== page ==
This is not to say that utility is of little importance in Smith’s thought. It is of course crucial for his economic theory. One feature that comes out more clearly in TMS is the place of aesthetic pleasure in the value attached to utility. Useful means are valued first for the ends at which they aim, but then we are charmed by the beauty of their own sheer efficiency, and this pleasure, Smith believes, plays a major part in sustaining economic activity and political planning. Smith legitimately took pride in his originality on this last point (IV.1.3) but derived the more general idea from Hume. Both Hume and Smith learned from Hutcheson to keep aesthetics in mind when thinking about ethics. In Treatise of Human Nature, II.ii.5, Hume wrote of the effect of sympathy in forming esteem for the rich and powerful (a thesis followed by Smith in TMS I.iii.2), and then went on to compare with this the role of sympathy in the communication of aesthetic pleasure, including the aesthetic pleasure afforded by convenience or utility. Smith seized on the last remark and emphasized its social importance.
It seems likely that the title of Lévesque de Pouilly’s book, Théorie des sentiments agréables, suggested to Smith that a suitable name for the philosophy of morals, as he understood it, would be the theory of moral sentiments. This is a description of the subject, not of Smith’s individual theory (for which the word ‘sympathy’ is virtually essential). Smith took it as established by Hutcheson and Hume that morals depend on ‘sentiment’ or feeling. He differed from them, however, in insisting upon the plurality of moral feelings. Hutcheson postulated a single ‘moral sense’ or capacity to feel approval, analogous to the sense of beauty and the sense of honour. Hume likewise wrote in the Treatise of Human Nature (III.i.2) of approbation as a ‘particular’ or ‘peculiar’ kind of pleasant feeling, but in the Enquiry concerning the Principles of Morals (appendix iv) he distinguished different kinds of approbation for different kinds of virtue. Smith followed the distinction drawn by Hume in the Enquiry between the ‘amiable’ and the ‘awful’ virtues, each arousing a different type of approval. For Smith this meant that there are different forms of the ‘sense of propriety’. He then further distinguished the sense of propriety from the sense of merit and the sense of duty. Smith accordingly took the view that there are several kinds of moral approbation, a variety of moral feelings or sentiments. The philosophy of morals may therefore be called the theory of moral sentiments. Nothing of all this can be found in Lévesque de Pouilly’s book, which is mainly concerned with the psychology of pleasant feeling in general. The content of TMS owes nothing to it, but Smith seems to have adapted Lévesque de Pouilly’s title to suit his own more specific subject. Lévesque de Pouilly’s book appeared in English translation in 1749 as The Theory of Agreeable Sensations, but Smith’s reference to it as the ‘Theory of agreeable sentiments’ shows that he had read the original French version, first published in 1747 and then reprinted in 1749 and 1750 (the 1750 edition in London). His use of the phrase ‘the Theory of moral Sentiments’ as a name for the subject of ethics appears already in the manuscript fragment of his lecture on justice, presumably written in the early 1750s (see Appendix II).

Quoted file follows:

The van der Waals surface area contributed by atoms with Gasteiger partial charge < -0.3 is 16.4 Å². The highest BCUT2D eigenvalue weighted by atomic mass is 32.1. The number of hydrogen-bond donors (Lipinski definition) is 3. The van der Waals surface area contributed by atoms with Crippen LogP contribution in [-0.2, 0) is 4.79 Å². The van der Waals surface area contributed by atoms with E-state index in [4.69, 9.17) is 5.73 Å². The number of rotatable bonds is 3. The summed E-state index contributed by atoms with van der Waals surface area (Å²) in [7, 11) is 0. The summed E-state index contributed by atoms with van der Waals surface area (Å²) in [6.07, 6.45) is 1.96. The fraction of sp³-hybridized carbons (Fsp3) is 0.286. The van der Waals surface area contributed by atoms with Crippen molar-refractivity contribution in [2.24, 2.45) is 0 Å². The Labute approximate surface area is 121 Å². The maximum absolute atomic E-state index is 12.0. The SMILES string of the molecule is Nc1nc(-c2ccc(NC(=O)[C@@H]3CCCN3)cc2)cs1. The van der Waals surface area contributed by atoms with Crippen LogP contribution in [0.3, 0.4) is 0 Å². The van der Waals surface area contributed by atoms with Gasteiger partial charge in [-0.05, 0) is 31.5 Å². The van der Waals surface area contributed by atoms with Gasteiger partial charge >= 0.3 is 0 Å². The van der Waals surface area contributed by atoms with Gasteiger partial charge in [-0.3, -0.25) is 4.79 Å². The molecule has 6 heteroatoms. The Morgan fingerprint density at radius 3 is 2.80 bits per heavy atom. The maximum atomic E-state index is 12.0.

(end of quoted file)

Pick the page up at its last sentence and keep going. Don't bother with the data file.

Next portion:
Development between editions
Smith made substantial changes to TMS in editions 2 and 6. The most important feature of these changes is a development of his concept of the impartial spectator. An account of this is given by D. D. Raphael in the volume of Essays on Adam Smith (edited by Andrew S. Skinner and Thomas Wilson) accompanying the present edition of Smith’s Works. A summary of salient points will therefore suffice here.